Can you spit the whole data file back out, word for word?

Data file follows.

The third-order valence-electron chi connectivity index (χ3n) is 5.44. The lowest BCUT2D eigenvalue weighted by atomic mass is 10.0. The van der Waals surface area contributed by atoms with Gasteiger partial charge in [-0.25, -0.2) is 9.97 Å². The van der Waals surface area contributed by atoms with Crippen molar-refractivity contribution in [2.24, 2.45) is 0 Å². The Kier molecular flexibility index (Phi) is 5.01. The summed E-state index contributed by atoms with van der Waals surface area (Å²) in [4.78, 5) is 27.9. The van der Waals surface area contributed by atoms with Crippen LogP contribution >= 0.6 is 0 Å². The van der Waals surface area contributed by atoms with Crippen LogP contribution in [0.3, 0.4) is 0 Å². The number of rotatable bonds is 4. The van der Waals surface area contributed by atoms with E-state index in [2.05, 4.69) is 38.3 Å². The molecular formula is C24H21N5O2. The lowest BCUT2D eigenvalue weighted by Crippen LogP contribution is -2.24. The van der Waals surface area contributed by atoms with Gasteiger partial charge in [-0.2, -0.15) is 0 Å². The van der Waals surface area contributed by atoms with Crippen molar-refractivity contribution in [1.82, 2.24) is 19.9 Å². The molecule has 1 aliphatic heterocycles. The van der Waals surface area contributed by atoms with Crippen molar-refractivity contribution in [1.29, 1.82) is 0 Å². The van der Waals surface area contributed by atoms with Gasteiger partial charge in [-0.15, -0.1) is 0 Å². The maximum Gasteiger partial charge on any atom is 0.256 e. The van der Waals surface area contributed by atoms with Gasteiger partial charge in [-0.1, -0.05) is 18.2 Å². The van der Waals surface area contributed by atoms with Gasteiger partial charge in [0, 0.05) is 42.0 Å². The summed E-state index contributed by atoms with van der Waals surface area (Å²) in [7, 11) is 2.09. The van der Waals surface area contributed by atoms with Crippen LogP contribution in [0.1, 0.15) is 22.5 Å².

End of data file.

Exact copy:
The third-order valence-electron chi connectivity index (χ3n) is 5.44. The lowest BCUT2D eigenvalue weighted by atomic mass is 10.0. The van der Waals surface area contributed by atoms with Gasteiger partial charge in [-0.25, -0.2) is 9.97 Å². The van der Waals surface area contributed by atoms with Crippen molar-refractivity contribution in [2.24, 2.45) is 0 Å². The Kier molecular flexibility index (Phi) is 5.01. The summed E-state index contributed by atoms with van der Waals surface area (Å²) in [4.78, 5) is 27.9. The van der Waals surface area contributed by atoms with Crippen LogP contribution >= 0.6 is 0 Å². The van der Waals surface area contributed by atoms with Crippen LogP contribution in [0.3, 0.4) is 0 Å². The number of rotatable bonds is 4. The van der Waals surface area contributed by atoms with E-state index in [2.05, 4.69) is 38.3 Å². The molecular formula is C24H21N5O2. The lowest BCUT2D eigenvalue weighted by Crippen LogP contribution is -2.24. The van der Waals surface area contributed by atoms with Gasteiger partial charge in [-0.2, -0.15) is 0 Å². The van der Waals surface area contributed by atoms with Crippen molar-refractivity contribution in [1.82, 2.24) is 19.9 Å². The molecule has 1 aliphatic heterocycles. The van der Waals surface area contributed by atoms with Crippen molar-refractivity contribution in [1.29, 1.82) is 0 Å². The van der Waals surface area contributed by atoms with Gasteiger partial charge in [-0.15, -0.1) is 0 Å². The maximum Gasteiger partial charge on any atom is 0.256 e. The van der Waals surface area contributed by atoms with Gasteiger partial charge in [-0.1, -0.05) is 18.2 Å². The van der Waals surface area contributed by atoms with Gasteiger partial charge in [0, 0.05) is 42.0 Å². The summed E-state index contributed by atoms with van der Waals surface area (Å²) in [7, 11) is 2.09. The van der Waals surface area contributed by atoms with Crippen LogP contribution in [0.1, 0.15) is 22.5 Å².